Functional genomics experiments on human subjects present a privacy conundrum. On one hand, many of the conclusions we infer from these experiments are not tied to the identity of individuals but represent universal statements about disease and developmental stages. On the other hand, by virtue of the experimental procedures, the reads from them are tagged with small bits of patients’ variant information, which presents privacy challenges in terms of data sharing. There are many benefits to sharing the data as broadly as possible. Measuring the amount of variant information leaked in a variety of experiments, particularly in relation to the amount of sequencing, will allow us to uncover ways of reducing information leakage and determine an appropriate set point for sharing information with minimal leakage.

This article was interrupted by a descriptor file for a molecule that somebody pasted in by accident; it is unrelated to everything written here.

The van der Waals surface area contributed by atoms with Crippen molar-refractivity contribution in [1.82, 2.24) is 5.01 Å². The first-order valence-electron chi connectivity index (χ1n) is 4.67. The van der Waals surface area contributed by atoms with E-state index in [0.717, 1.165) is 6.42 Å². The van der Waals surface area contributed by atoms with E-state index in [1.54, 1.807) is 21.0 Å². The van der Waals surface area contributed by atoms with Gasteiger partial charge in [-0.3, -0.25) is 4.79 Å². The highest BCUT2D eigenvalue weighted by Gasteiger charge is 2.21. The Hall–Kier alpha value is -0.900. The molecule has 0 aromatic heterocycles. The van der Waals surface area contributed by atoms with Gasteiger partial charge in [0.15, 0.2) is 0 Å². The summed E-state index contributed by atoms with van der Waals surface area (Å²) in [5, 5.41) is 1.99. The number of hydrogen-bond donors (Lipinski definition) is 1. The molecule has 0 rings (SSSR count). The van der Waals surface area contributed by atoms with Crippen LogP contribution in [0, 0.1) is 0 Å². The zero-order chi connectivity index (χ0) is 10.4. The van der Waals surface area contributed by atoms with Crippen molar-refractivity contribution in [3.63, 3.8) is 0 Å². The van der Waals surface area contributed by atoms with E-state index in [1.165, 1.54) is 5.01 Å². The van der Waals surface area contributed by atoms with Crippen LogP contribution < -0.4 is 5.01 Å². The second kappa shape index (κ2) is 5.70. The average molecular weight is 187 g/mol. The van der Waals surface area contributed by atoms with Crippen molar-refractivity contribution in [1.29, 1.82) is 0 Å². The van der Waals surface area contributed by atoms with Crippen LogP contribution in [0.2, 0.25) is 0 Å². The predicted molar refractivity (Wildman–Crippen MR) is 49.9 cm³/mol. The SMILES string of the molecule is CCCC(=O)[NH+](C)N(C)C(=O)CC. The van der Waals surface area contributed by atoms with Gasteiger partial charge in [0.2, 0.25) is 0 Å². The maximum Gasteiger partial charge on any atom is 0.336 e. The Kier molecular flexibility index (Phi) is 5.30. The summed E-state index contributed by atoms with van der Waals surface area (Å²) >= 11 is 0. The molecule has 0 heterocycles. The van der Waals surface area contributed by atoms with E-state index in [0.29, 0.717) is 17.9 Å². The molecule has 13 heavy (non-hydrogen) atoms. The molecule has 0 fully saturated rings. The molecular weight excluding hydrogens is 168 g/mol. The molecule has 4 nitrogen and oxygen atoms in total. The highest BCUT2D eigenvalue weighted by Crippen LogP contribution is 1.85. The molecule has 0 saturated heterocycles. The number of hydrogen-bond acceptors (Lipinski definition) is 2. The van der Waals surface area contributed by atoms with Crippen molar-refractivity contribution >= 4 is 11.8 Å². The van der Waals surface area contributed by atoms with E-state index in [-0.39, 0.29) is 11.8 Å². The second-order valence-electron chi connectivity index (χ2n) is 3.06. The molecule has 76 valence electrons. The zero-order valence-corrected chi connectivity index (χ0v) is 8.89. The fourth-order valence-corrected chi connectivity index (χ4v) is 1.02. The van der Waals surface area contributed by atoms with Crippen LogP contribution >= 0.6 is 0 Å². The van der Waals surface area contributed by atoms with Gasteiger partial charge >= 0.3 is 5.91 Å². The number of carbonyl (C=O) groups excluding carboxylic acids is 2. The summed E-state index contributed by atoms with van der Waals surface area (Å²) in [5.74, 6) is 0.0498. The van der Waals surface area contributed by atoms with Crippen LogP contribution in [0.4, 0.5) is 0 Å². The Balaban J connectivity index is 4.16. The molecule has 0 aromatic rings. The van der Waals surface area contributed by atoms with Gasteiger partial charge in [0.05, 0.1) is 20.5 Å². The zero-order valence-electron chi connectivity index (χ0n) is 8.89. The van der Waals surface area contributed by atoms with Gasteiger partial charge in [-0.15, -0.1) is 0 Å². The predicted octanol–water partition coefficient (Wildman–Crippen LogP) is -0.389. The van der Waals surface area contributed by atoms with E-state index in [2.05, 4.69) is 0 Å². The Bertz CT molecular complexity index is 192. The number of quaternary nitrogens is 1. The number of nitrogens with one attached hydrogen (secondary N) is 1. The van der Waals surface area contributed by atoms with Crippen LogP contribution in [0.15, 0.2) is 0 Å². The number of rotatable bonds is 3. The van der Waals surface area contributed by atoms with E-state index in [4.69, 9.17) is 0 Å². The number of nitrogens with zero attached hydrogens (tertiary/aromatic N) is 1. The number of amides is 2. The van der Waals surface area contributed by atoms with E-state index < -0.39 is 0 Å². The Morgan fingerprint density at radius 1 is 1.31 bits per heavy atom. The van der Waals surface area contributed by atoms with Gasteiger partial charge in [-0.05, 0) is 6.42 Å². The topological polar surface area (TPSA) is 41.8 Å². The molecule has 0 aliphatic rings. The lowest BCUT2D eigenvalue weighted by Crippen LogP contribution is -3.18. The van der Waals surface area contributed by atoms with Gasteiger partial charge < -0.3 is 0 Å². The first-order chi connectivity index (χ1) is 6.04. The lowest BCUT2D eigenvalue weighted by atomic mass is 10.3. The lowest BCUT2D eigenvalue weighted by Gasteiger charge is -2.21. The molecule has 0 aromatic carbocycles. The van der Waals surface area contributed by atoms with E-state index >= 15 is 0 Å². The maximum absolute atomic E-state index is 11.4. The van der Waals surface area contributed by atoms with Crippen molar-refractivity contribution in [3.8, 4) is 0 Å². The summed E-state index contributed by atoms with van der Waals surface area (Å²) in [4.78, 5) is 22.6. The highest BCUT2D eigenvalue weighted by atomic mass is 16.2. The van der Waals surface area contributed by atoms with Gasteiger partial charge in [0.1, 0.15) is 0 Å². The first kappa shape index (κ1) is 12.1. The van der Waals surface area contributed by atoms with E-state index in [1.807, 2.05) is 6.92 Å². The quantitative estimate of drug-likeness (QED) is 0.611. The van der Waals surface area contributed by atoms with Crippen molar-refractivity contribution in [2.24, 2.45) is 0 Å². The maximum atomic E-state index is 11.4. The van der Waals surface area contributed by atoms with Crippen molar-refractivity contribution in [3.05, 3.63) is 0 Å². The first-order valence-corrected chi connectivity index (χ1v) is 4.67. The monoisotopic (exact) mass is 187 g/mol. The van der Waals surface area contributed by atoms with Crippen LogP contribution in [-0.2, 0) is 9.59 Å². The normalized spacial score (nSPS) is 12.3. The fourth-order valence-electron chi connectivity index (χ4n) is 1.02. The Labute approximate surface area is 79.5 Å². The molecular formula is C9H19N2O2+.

In order to solve the dilemma between data sharing and privacy leakage, we propose a file formatting system that enables the sharing of a large amount of data while protecting individuals’ sensitive information and preserving the utility of the data. The proposed file format can achieve different levels of privacy and utility balance. At the highest level of privacy, our file format masks all the variant information leaked from reads, which can be used to calculate signal profiles with 99% recovery of the original profiles and 100% recovery of the original gene expression levels.
Here is a video explaining this process (narrated by Charlotte Brannon at charlottebrann8 ):